01/04/2017 Witness


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outside the European Union is clear. Nicola Sturgeon is this scholar must


be given a choice. Now, stalemate. Now, it is time for Witness with


Tanya Beckett. Hello. I'm Tanya Beckett. Welcome to


Witness here at the British library in London. This month, we have


another five people who have witnessed extraordinary moments in


history, first-hand. We will hear from a woman who volunteered with


Mother Teresa in the slums of Calcutta. The worst crash in civil


Asia Asian history, and the environmentalist behind one of the


world's first bans on cars. But first, in 1972, US President Richard


Nixon travelled to China for an historic meeting for building


relations between the countries after more than 22 years of Cold


War. Western Lord was one of the American AIDS on the trip. Today,


President Nixon is visiting China. The first American statesman to have


settled on Chinese soil since Chairman Mao came to power in 1949.


-- Winston Lord. Many of us were a little disappointed in the arrival


arrangements. This was a huge geological event and we navy thought


there would be big crowds and in fact there were a few people. --


naively. We then realised this was keeping in line with the fact we


have been enemies for years and you could not turn a page immediately.


And so these two great countries, the most powerful nation on Earth


visits the most populous nation on earth. I was special assistant to a


Henry Kissinger, the National Security Adviser, and I was in


charge of orchestrating and putting together the thick briefing books


were the President for his trip to China. My first impressions that


Beijing was that it was a very bleak, rather depressing place. It


was very drab. Everybody was dressed the same. Very few cars. Mostly


bicycles. We arrived at the guesthouse and to our surprise, they


announced that Chairman Mao would like to see President Nixon right


away. This was Chairman Mao acting like a traditional Chinese emperor,


not giving you any warning as to when you go to be summoned to his


presence. I worked for many presidents, including several


close-up. President Nixon was by far the most well versed in strategic in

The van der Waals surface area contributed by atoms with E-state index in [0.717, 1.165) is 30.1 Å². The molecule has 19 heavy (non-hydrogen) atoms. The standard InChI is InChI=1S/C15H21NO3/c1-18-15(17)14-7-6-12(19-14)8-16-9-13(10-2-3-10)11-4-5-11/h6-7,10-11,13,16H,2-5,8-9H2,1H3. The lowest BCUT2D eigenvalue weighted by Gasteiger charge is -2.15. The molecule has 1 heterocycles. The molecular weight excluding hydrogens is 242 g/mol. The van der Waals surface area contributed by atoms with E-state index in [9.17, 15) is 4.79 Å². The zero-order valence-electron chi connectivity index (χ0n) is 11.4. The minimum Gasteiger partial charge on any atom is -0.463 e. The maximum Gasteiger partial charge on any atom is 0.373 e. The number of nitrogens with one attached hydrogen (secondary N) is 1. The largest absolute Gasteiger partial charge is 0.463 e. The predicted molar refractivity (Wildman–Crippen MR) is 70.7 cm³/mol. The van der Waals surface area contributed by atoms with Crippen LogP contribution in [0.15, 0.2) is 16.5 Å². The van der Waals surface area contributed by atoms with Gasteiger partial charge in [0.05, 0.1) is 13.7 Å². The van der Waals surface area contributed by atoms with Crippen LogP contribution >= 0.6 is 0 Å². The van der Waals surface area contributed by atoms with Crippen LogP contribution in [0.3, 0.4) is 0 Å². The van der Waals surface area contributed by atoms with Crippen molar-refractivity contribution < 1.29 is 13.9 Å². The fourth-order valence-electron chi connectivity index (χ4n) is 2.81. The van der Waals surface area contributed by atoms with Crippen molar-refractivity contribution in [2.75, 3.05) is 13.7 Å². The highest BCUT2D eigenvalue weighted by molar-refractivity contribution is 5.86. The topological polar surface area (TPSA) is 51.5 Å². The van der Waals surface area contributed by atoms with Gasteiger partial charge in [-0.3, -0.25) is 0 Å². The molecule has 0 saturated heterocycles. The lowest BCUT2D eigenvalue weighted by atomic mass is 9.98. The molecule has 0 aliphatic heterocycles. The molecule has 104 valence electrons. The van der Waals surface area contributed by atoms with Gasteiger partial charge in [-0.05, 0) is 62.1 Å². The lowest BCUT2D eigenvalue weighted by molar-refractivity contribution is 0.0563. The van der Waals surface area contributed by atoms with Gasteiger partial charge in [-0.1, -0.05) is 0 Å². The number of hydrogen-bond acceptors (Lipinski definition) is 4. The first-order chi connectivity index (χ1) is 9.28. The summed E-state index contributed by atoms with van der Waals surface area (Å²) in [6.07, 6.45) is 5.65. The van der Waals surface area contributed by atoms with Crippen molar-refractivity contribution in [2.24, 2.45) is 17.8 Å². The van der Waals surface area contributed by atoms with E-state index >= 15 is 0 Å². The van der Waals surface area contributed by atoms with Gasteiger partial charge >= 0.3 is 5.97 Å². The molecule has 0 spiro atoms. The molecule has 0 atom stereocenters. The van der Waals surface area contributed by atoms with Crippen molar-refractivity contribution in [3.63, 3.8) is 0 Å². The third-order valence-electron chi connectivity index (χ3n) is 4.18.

international relations. He was extraordinary. Whatever his claws,


one has to grant him bat. As a person, he was quite shy. He was


always somewhat engaging in banter or small talk. -- flaws. Both sides


had clear reasons for trying to reopen communications after 22 years


of mutual enmity and indeed fighting each other in Korea. When you meet


someone of historic significance you have two figure out whether you are


impressed with the personality because you know he is important, or


whether you would be impressed if you did not know who he was.


Kissinger and I agreed that even if we went to a cocktail party and


Chairman Mao was there and we did not know who he was, he would have


exceeded some power and attraction. This is not to glorify him, he was a


monster in many ways. The meeting itself, at first, puggle asked. It


was only about an hour with translation. -- puzzled us. But it


was declared a success from the very beginning. At the conclusion of the


meeting, the Chinese came in with photographs of all of us at the


meeting. Resident extent and Kissinger looked at each other and


said that Mr Lord was not at his meeting. Cut out all the voters. --


President Nixon. It was a ready humiliating for the US Secretary of


State not to be the meeting while the National Security Adviser was.


But to have in addition to that some punk in his early 30s also sitting


in on the meeting... It is worth coming 16,000 miles just to stand


here and see the wall. Join me in raising your glasses to Chairman Mao


and to the future of the Chinese and American people. We were in the


middle of a geological earthquake. There was a combination of nurses


deal working on this, but also a sense that we were frankly in the


midst of making history. And Mr Lord went on to be the ambassador to


China and was involved in the country for the rest of his career.


Next, in March, 1997, Catholic nun Mother Teresa step down from her